Sick note culture gets a dose of government medicine

Britain’s sick note culture has received a heavy dose of medicine from the government.

They’ve prescribed a new course of treatment for one of the big ills of British business – the amount of sick leave that employees take each year.

It came into force on 6 April and means that in future doctors will be able to advise on the sort of tasks employees should be able to perform rather than simply issuing them with a note declaring them too ill to do any work.

The hope is that the new system – known as ‘fit notes’ – will stop long-term sick leave absences and make sure that employers do not lose the skills and expertise of key staff members for any longer than is absolutely necessary

As part of this, doctors will have the option to advise on changes that could be made, with the employer’s agreement, to help facilitiate a return to work.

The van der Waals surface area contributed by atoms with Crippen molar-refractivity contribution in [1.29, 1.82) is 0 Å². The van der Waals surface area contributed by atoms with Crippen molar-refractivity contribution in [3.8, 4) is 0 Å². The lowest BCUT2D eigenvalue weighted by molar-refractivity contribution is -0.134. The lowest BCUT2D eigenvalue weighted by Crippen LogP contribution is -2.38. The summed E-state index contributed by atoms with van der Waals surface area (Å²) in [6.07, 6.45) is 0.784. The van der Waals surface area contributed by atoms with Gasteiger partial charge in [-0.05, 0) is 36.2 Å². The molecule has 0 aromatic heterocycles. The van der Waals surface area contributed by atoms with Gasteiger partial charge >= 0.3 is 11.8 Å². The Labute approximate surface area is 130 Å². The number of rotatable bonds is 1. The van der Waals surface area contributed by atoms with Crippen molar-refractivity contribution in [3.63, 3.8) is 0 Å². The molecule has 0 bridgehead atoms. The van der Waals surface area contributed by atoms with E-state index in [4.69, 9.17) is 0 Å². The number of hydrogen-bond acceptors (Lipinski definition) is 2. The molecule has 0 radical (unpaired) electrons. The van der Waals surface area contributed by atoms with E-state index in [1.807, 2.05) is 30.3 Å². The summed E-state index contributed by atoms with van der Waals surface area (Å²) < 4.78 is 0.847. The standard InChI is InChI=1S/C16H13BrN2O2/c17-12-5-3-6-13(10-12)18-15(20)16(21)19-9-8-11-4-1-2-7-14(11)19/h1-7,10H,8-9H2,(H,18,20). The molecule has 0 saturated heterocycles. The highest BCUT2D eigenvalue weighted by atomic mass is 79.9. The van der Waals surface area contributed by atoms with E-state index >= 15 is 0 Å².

This could be great news for the tens of thousands of people incapacitated each year by work-related musculoskeletal problems – one of the biggest causes of workplace absences.

We already have service level agreements in place with dozens of Britain’s blue-chip businesses which allow us to try to find solutions for desk-based employees suffering back pain or upper limb disorders.

Often this involves little more than a minor change to the person’s workstation set-up. But it invariably means that people are able to continue to work where previously they had been prevented from doing so.

Now this facility could be extended to thousands of small and medium-sized businesses if GPs make the necessary recommendations in their fit notes. But that could be a big if.

As Katja Hall, director of employment policy at the CBI, said: “For the policy to really work, GPs must continue to improve their understanding of workplace health issues."

If they do, the benefits to both employers and employees could be huge.